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The California Seafloor Mapping Program is a State and Federally funded program to create a series of geologic and seafloor-habitat basemaps for all of California's State waters (from the shore out 3 nautical miles).

Three people guide a big metal frame, suspended with a cable and holding instruments, into the water off the deck of a boat.
USGS camera sled being deployed off the stern of the Channel Islands National Marine Sanctuary research vessel Shearwater. USGS crew members included (left to right) Brian Edwards, Peter Harkins, and Pete Dartnell.

U.S. Geological Survey (USGS) scientists recently conducted two research cruises along the California coast as part of the California Seafloor Mapping Program. They collected seafloor video, still photographs, real-time observations, sediment samples, and seismic-reflection profiles. The California Seafloor Mapping Program is a State and Federally funded program to create a series of geologic and seafloor-habitat basemaps for all of California's State waters (from the shore out 3 nautical miles). This work is being performed in support of the Marine Life Protection Act and is a cooperative effort between Federal and State agencies, universities, and industry.

Four photos of the seafloor showing various rocks, shells, fish, anemones, and brachiopods.
Top left: Seafloor photograph of a boulder, cobbles, and shell debris taken during the northern California ground-truthing cruise. Image is about 2 m (7 ft) across. Top right: Seafloor photograph of a rock outcrop covered with strawberry anemones, taken near Reading Rock in northern California. Green laser dots (near bottom of photograph, just left of center) are 9 in. apart. Bottom left: Seafloor photograph of a tar mound covered with a thin veneer of sediment, taken near Point Conception, California. Green laser dots are 9 in. apart. Bottom right: Seafloor photograph of a field of brachiopods covering seafloor sediment on the northern side of Santa Catalina Island, California. Green laser dots are 9 in. apart.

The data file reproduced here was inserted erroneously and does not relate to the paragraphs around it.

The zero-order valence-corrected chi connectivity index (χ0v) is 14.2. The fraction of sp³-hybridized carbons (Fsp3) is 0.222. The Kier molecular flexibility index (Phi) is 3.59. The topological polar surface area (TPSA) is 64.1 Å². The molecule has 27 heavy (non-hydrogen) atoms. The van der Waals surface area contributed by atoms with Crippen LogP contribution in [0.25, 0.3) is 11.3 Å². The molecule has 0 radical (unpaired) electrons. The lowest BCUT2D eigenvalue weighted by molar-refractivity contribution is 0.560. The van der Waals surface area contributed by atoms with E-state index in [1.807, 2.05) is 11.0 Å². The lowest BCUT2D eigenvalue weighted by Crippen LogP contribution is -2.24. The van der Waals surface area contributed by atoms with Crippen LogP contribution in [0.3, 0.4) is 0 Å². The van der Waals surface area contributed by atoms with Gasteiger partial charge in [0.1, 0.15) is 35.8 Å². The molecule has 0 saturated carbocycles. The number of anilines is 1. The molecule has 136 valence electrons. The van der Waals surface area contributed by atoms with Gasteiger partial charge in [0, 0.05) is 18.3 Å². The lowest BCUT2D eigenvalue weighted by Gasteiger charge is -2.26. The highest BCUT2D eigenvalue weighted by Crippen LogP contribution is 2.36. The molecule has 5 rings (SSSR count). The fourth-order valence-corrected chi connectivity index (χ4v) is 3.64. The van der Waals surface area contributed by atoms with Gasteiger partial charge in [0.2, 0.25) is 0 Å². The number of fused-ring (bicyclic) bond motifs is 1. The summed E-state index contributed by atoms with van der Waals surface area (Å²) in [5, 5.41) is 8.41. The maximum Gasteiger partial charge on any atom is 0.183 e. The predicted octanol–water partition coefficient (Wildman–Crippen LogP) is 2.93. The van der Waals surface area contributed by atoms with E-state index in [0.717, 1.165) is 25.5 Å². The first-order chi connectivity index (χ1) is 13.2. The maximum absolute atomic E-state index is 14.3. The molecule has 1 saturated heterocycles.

The California Seafloor Mapping Program has five main components:

  • Bathymetry and acoustic-backscatter data: ship-based collection of high-resolution sonar data for all parts of the coast that are currently unmapped. (Bathymetry is water depth, calculated from the time it takes a pulse of sound to travel to the seafloor and back; acoustic backscatter is the strength of the sound energy reflected back to the sonar system, which yields information about seafloor materials.)
  • Data ground-truthing: video, still photography, and (or) physical sampling of the seafloor.
  • Subbottom profiling: high-resolution seismic-reflection profiling to determine the thickness and distribution of sediments and other geologic units, locations of active faults and folds, and other features.
  • Geographic-information-system (GIS) data and map production: creation of GIS databases and multisheet map sets (1:24,000 scale) that will include bathymetric, geologic, and habitat maps spanning the entire California land-sea margin.